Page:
We've seen how CRISPR/Cas9 can be used to tackle HIV and cancer, and now the revolutionary gene editing technique has Huntington's disease in its sights, as scientists have used it to reverse signs of the condition in mice.

That suggests CRISPR/Cas9 might one day be able to do the same in humans, so we can push Huntington's higher up the list of priorities for future research.

Huntington's disease is a fatal, inherited condition where brain cells die off due to a toxic protein released by a mutant version of the Huntingtin gene (mHTT). Symptom onset is typically in early middle age, making it a devastating illness at a time when victims are often parents of young children.

It's that mutant mHTT gene that CRISPR/Cas9 could fix, according to the researchers from Emory University.

The new approach could "efficiently and permanently eliminate" the poisoning of the brain that leads to Huntington's, the researchers write.

If you're completely new to CRISPR, or clustered regularly interspaced short palindromic repeats, it enables scientists to "cut and paste" DNA data with great accuracy. Cas9 refers to one particular way of using CRISPR that's currently being explored. Other recent research uses Cas3 to attack antibiotic-resistant superbugs.

Potentially, bad genetic code responsible for diseases could be cut out, and healthy genetic code could be pasted in instead. We haven't got that far yet in humans, but it's a goal researchers are working towards.

With mice engineered to have the same mutant Huntington's-causing gene as humans, the scientists used CRISPR/Cas9 to snip out the gene and remove the flow of the toxic protein that eventually leads to problems with motor control and mood swings.

After three weeks, almost all traces of the damaging protein had disappeared.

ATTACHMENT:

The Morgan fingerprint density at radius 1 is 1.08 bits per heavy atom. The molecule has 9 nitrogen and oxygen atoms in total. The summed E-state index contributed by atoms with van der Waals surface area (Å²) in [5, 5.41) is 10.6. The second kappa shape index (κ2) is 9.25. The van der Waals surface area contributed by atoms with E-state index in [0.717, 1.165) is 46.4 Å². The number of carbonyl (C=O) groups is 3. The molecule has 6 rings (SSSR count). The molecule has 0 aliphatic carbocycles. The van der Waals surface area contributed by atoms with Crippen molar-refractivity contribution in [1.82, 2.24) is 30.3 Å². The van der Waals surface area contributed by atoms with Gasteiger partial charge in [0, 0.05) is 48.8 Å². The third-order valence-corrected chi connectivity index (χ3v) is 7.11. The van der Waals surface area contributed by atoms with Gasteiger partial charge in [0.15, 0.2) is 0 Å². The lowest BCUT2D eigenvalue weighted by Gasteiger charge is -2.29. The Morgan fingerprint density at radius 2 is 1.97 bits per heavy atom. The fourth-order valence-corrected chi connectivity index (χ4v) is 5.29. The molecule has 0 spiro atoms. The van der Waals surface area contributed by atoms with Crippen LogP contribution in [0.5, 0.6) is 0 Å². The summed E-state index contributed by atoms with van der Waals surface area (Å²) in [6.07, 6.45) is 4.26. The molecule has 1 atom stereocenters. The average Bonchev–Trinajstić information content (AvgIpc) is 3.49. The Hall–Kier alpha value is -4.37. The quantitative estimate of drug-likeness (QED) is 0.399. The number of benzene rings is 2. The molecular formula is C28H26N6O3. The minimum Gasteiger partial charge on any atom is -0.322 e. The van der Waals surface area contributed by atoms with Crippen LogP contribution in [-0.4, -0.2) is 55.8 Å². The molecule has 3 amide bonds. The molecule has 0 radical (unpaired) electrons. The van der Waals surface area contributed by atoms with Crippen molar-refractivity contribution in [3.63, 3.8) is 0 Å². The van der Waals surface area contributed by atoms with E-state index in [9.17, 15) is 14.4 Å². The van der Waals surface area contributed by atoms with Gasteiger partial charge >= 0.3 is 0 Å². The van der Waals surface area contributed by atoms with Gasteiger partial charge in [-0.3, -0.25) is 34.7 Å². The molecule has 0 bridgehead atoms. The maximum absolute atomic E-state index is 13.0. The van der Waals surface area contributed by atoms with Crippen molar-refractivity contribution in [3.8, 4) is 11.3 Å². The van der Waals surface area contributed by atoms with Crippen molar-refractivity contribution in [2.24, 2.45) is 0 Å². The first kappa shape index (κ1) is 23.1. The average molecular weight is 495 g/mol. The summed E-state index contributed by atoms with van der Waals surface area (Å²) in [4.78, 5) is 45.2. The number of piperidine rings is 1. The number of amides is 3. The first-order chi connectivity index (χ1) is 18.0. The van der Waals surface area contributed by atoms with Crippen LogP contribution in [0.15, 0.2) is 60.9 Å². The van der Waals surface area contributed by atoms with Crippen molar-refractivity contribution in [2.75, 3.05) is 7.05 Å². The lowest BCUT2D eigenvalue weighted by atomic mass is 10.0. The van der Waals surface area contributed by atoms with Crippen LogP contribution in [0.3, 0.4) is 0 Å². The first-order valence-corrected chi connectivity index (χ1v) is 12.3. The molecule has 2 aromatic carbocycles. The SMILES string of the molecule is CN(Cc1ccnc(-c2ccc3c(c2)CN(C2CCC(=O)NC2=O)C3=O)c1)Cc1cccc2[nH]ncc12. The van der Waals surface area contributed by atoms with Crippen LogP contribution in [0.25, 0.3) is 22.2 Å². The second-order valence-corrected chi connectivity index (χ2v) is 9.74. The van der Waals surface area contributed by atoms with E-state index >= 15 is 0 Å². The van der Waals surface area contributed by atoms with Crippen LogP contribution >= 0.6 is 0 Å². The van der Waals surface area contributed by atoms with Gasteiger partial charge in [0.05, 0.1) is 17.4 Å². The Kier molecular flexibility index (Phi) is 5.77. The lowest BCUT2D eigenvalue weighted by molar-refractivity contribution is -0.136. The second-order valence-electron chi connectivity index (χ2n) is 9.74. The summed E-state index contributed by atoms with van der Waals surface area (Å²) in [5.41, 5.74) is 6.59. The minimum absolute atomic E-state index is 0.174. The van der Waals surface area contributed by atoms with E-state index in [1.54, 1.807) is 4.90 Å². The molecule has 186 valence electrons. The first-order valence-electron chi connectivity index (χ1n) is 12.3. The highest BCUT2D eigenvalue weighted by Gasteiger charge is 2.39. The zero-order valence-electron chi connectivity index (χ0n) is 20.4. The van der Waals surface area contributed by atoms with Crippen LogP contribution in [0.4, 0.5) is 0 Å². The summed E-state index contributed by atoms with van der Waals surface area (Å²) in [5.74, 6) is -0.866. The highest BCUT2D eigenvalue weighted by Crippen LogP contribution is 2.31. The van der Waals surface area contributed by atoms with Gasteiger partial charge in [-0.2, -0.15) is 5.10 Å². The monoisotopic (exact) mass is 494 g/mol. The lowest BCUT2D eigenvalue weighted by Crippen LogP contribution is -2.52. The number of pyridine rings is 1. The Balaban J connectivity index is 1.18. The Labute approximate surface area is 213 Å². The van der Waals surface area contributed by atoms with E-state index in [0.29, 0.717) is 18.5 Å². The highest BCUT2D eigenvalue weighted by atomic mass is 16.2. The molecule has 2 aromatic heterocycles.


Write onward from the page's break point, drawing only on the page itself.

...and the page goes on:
What's more, the treated mice showed "significant improvements" in their motor control, balance, and grip strength, though they didn't get back up to the same levels of mobility and dexterity shown by the control mice used in the experiments.

That suggests the nerve cells were able to heal themselves to some extent after the troublesome gene had been snipped out by CRISPR/Cas9.

The team says the technique would not have to be customised to each patient's genome, making it easier to apply, although they do stress that a lot more testing and research is required before we'll be sure this is healthy for humans to try.

Clinical trials are already underway for gene-silencing drugs that would block off the protein that causes Huntington's, but the advantage of CRISPR/Cas9 is that it could provide a one-time fix for the disease, with no further treatment required.

"Given that CRISPR/Cas9 can permanently eliminate the expression of targeted genes, using CRISPR/Cas9 should more efficiently deplete the expression of mHTT than has been possible with previous therapeutic approaches, which require continuous administration," the team says in its paper.

Neurodegenerative diseases in humans have not yet been tackled by CRISPR/Cas9, as the complexity and delicacy of the brain means any kind of tinkering could have catastrophic consequences.

Scientists want to be sure they're on the right track first, which is where this latest research can help, showing one approach that might be effective.

The research has been published in the Journal of Clinical Investigation.